Making Mistakes

Making mistakes in parenting is a part of the experience. Parents are human; no one can be expected to be flawless. The process of raising young children is no exception. We all make mistakes but it is how we respond to those mistakes that really shows our true character.

The amazing part about making mistakes in parenting is that it provides an opportunity to model for children how to behave in the aftermath. Modeling appropriate ways of handling mistakes shows children that we are all human, prone to making mistakes and capable of accepting responsibility.

  • Label and validate feelings: Try saying aloud how you are feeling. “I just made the biggest mistake and I feel lousy!” or “I’m feeling really badly that I did something I didn’t mean to.” When children see adults talking about their feelings it normalizes the process and helps them to feel less isolated in their own experiences. Likewise, giving validation to feelings aids in the process of healing and moving beyond the uncomfortable feelings that making mistakes might bring.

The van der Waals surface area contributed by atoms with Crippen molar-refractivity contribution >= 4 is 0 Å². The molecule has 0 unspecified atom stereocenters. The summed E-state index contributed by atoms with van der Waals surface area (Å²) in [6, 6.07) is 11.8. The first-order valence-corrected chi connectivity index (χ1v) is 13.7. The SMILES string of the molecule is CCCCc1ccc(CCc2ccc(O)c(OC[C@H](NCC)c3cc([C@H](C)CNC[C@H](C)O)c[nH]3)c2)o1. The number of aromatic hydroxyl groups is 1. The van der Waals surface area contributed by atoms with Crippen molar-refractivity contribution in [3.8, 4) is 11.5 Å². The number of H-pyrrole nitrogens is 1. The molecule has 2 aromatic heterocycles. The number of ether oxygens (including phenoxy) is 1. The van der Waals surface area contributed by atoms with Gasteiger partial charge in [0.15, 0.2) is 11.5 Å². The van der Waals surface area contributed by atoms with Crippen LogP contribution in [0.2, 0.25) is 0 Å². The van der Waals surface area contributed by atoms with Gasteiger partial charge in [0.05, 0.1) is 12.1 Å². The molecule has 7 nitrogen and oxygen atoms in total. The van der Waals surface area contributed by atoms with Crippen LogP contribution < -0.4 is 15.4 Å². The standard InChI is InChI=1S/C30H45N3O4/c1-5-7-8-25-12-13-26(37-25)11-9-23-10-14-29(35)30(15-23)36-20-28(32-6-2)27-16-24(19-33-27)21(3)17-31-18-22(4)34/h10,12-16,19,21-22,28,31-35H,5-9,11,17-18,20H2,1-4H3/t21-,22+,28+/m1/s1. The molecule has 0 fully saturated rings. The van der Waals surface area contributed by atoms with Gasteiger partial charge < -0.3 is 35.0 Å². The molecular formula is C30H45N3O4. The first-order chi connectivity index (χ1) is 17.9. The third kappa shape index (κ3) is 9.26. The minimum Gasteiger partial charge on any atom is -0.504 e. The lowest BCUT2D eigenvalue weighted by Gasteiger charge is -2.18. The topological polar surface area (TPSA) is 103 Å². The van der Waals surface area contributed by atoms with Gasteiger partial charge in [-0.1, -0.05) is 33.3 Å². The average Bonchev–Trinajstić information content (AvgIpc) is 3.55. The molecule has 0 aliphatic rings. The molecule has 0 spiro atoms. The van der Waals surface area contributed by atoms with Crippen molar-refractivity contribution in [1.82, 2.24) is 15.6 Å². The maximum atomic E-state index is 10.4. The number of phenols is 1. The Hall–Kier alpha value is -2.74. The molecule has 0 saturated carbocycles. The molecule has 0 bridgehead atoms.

• Accept responsibility: Being accountable for your actions shows those around you that you acknowledge that you have messed up and you recognize it. Taking responsibility for our actions, good or bad, shows children that we are autonomous and others are not responsible for our feelings.
  • Do the repair work: If you hurt someone’s feelings or took misplaced anger or frustration out on another person, be sure to do the repair work as soon as possible. Doing repair work in your relationships (not just with your children!) can make all the difference in the world in building lasting trust. When we step up and apologize, it is an act of love.
  • Be kind to yourself: Beating yourself up for making mistakes is not in the service of healing and can be quite damaging to your self-esteem. Use kind words with yourself when you make mistakes. Observe the internal language you use with yourself. Is it negative? Are you shaming and blaming, or are you forgiving and accepting? If you observe negative self-talk, try the affirmation, “I am doing the best I can.” Talk to yourself with the same kindness you might use with a close friend or your children.
  • Pledge to do better: If the mistake you have made affected people around you, make a pledge to yourself and those people to do better. Saying “I know I made this mistake, but I will do better” can be not only a way to acknowledge the mistake made, but a commitment to trying to do better in the future and a way to reassure people around you that you are trying your best.

Remember to forgive yourself along the way; parenting (and life!) is hard work that requires practice.